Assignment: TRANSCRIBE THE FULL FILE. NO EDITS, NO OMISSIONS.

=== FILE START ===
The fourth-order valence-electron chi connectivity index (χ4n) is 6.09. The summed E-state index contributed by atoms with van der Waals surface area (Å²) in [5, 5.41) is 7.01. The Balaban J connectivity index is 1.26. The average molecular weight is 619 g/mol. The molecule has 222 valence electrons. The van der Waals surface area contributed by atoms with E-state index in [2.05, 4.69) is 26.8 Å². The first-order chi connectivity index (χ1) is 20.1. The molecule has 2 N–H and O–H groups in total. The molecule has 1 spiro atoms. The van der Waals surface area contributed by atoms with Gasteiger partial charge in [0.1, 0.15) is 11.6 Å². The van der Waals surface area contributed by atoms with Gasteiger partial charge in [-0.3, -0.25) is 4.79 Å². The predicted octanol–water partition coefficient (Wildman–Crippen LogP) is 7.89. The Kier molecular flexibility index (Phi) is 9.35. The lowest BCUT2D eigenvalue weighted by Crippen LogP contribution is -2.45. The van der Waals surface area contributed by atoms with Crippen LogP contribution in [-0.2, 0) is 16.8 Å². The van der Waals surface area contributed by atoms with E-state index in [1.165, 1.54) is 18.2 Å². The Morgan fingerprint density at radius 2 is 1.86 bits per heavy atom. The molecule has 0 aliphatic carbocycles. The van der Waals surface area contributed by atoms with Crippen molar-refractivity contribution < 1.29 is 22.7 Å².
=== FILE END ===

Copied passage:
The fourth-order valence-electron chi connectivity index (χ4n) is 6.09. The summed E-state index contributed by atoms with van der Waals surface area (Å²) in [5, 5.41) is 7.01. The Balaban J connectivity index is 1.26. The average molecular weight is 619 g/mol. The molecule has 222 valence electrons. The van der Waals surface area contributed by atoms with E-state index in [2.05, 4.69) is 26.8 Å². The first-order chi connectivity index (χ1) is 20.1. The molecule has 2 N–H and O–H groups in total. The molecule has 1 spiro atoms. The van der Waals surface area contributed by atoms with Gasteiger partial charge in [0.1, 0.15) is 11.6 Å². The van der Waals surface area contributed by atoms with Gasteiger partial charge in [-0.3, -0.25) is 4.79 Å². The predicted octanol–water partition coefficient (Wildman–Crippen LogP) is 7.89. The Kier molecular flexibility index (Phi) is 9.35. The lowest BCUT2D eigenvalue weighted by Crippen LogP contribution is -2.45. The van der Waals surface area contributed by atoms with Crippen LogP contribution in [-0.2, 0) is 16.8 Å². The van der Waals surface area contributed by atoms with E-state index in [1.165, 1.54) is 18.2 Å². The Morgan fingerprint density at radius 2 is 1.86 bits per heavy atom. The molecule has 0 aliphatic carbocycles. The van der Waals surface area contributed by atoms with Crippen molar-refractivity contribution < 1.29 is 22.7 Å².